When it comes to taxation, the rule is generally the stronger the booze, the higher the tax (that’s why Kansas’s beer tax scheme is an anomaly). California follows that curve, but at 100 proof, you’d better be ready to pay through the nose.
Distilled spirits are taxed at $3.30 a gallon if below 100 proof, or 50% alcohol. Go over that, as with some “barrel proof” whiskeys or Cruzan 151 rum, and the tax doubles to $6.60. Maryland also notes the 100 proof point, but it only adds 1.5 cents per proof, per gallon, to the relatively modest liquor tax of $1.50 per gallon, taking the levy on the Cruzan to $2.27 per gallon.
Djzanni via Wikipedia
While most states have programs that provide some property breaks for the disabled, Hawaii’s laws are notable for calling out a specific ailment: Hansen’s Disease, better known as leprosy.
Why? For decades—in fact, until 1969—the state had a policy that banished thousands of sufferers to an isolated area on the island of Molokai; a handful still live there by choice, in what is now a national park. The disease is now curable.
Hawaii has sought to make amends for the policy, exempting the first $50,000 of real property’s value from taxation for those with the disease, the same break as for residents who are blind, deaf or totally disabled. Compensation Hansen’s patients receive for their ailment is also exempt from state income tax.
Entertainment venues pay a business tax to the Silver State ranging from 5% to 10% on admissions fees (and food, drink and merchandise sales) whenever there’s live entertainment going on.
There are exemptions, however, including this one, for businesses that provide “ ... Instrumental or vocal music, which may or may not be supplemented with commentary by the musicians, in a restaurant, lounge or similar area if such music does not routinely rise to the volume that interferes with casual conversation and if such music would not generally cause patrons to watch as well as listen.”
So your piano player can play “Feelings” softly and even crack a few jokes, tax-free, for your business. Just make sure they’re not funny enough to attract attention.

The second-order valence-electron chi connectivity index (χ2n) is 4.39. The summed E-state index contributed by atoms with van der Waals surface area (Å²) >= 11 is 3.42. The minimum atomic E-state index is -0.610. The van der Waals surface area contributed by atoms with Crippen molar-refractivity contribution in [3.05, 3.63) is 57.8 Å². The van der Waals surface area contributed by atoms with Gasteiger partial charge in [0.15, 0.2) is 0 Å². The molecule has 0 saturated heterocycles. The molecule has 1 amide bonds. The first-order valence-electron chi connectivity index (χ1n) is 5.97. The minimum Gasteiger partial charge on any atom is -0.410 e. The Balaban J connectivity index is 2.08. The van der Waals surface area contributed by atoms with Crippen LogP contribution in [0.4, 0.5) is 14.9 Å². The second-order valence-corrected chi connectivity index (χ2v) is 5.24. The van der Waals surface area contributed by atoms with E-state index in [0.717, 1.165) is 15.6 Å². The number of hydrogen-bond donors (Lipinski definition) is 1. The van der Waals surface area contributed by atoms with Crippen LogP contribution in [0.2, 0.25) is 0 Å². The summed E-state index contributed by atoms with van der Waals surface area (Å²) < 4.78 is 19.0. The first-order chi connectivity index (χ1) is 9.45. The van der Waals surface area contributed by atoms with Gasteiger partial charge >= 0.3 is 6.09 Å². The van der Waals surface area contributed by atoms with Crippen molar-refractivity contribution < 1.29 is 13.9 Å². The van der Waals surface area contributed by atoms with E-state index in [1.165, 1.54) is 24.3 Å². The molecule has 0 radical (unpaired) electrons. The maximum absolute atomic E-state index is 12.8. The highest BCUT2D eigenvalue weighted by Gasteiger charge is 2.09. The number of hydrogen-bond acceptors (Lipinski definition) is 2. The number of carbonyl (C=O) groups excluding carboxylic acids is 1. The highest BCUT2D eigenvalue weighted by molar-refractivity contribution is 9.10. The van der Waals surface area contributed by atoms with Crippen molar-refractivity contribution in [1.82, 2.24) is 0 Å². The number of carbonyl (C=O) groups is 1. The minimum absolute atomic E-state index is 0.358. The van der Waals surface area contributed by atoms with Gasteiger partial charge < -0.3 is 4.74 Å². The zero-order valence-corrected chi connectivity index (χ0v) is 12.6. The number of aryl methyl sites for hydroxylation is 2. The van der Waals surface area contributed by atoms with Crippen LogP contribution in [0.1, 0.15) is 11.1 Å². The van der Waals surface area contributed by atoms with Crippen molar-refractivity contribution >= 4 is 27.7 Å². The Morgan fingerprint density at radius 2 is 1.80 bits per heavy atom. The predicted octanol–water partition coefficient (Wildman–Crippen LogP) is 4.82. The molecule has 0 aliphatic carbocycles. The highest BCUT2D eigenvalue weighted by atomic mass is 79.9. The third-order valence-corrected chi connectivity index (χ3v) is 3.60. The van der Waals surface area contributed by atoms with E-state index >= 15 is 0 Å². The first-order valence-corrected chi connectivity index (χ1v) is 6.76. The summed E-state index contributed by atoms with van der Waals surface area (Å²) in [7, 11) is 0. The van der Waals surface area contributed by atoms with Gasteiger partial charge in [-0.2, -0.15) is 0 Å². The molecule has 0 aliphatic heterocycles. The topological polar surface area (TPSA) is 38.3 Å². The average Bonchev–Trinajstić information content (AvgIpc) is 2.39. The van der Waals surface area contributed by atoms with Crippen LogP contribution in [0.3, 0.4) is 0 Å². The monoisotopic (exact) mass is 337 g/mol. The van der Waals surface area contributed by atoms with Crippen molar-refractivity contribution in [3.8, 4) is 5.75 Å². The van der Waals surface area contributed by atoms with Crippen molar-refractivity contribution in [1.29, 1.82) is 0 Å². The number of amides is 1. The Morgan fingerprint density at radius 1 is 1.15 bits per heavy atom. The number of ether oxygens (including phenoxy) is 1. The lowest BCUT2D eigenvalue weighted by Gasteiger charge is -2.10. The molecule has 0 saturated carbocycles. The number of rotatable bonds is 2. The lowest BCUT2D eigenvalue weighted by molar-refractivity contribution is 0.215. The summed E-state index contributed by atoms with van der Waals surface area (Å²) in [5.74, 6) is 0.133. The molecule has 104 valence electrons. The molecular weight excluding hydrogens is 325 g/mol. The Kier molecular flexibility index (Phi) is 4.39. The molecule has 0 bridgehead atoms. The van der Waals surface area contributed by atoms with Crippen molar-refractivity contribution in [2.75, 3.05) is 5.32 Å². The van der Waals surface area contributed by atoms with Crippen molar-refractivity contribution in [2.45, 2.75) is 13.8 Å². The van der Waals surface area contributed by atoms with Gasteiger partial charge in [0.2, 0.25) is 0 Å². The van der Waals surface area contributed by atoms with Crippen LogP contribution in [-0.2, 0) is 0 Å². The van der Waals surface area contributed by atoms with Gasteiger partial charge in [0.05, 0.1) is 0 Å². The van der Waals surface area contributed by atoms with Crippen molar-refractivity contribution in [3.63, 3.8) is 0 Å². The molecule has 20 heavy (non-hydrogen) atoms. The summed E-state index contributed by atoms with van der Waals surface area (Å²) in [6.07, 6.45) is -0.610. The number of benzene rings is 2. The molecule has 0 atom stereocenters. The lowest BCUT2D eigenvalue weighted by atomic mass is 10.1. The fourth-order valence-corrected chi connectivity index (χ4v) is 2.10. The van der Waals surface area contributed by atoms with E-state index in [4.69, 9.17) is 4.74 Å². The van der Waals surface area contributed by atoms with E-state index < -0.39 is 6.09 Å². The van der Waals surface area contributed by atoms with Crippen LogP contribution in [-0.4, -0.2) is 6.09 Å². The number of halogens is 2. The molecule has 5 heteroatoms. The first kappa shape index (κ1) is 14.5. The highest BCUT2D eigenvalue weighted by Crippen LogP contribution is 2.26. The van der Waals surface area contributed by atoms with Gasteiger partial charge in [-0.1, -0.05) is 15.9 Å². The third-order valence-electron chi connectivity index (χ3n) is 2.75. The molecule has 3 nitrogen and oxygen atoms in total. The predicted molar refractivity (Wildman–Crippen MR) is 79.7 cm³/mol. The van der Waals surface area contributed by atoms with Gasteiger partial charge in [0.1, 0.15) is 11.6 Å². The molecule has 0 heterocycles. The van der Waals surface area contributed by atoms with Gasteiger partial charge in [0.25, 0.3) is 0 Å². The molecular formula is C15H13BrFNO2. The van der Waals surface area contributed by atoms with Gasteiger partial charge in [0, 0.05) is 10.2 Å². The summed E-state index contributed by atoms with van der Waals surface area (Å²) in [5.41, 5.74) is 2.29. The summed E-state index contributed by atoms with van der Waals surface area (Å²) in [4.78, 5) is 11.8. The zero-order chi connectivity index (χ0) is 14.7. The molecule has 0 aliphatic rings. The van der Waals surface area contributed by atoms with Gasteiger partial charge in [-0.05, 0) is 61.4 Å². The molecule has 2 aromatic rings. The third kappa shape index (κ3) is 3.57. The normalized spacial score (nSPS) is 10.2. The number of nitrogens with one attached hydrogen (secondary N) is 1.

The West Virginia Turnpike has tolls. (They’re low by East Coast standards: $6 for all 88 miles, if you pay cash.) But the Mountain State tries to ease even this modest bite—for its own residents, at least. If they sign up for an E-ZPass transponder, the toll rate drops by one-third. What’s more (and this is where it becomes a tax issue), the state allows residents paying via E-ZPass to deduct the tolls they’ve paid for non-commercial travel.
The fine print: The tolls to be claimed must total at least $25 but no more than $1,200. But taxpayers can “look back” into previous tax years and claim any tolls paid in those years that exceeded the applicable limit.
Want to own a plush or fuel-thirsty ride? That’ll cost you extra in the Garden State.
New cars that cost $45,000 or more or have a combined EPA fuel-mileage average of 19 or below pay an additional 0.4% when registered, on top of New Jersey’s 7% sales tax. The tax dates to 2006, but notably, the dollar value hasn’t been adjusted since then, even as the average price of a new car has risen (it’s almost $35,000 now).
In the Land of Enchantment, making it to 100 years has a payoff beyond the chance that Al Roker will wish you a happy birthday on the “Today” show: You don’t have to pay state income tax anymore.
If you’ve been physically present in the state for at least six months and a resident of the state on the last day of the year, and you’re not someone’s dependent, you’re eligible. You’ll still need to file, and there are some complications if you’re married and your spouse doesn’t qualify.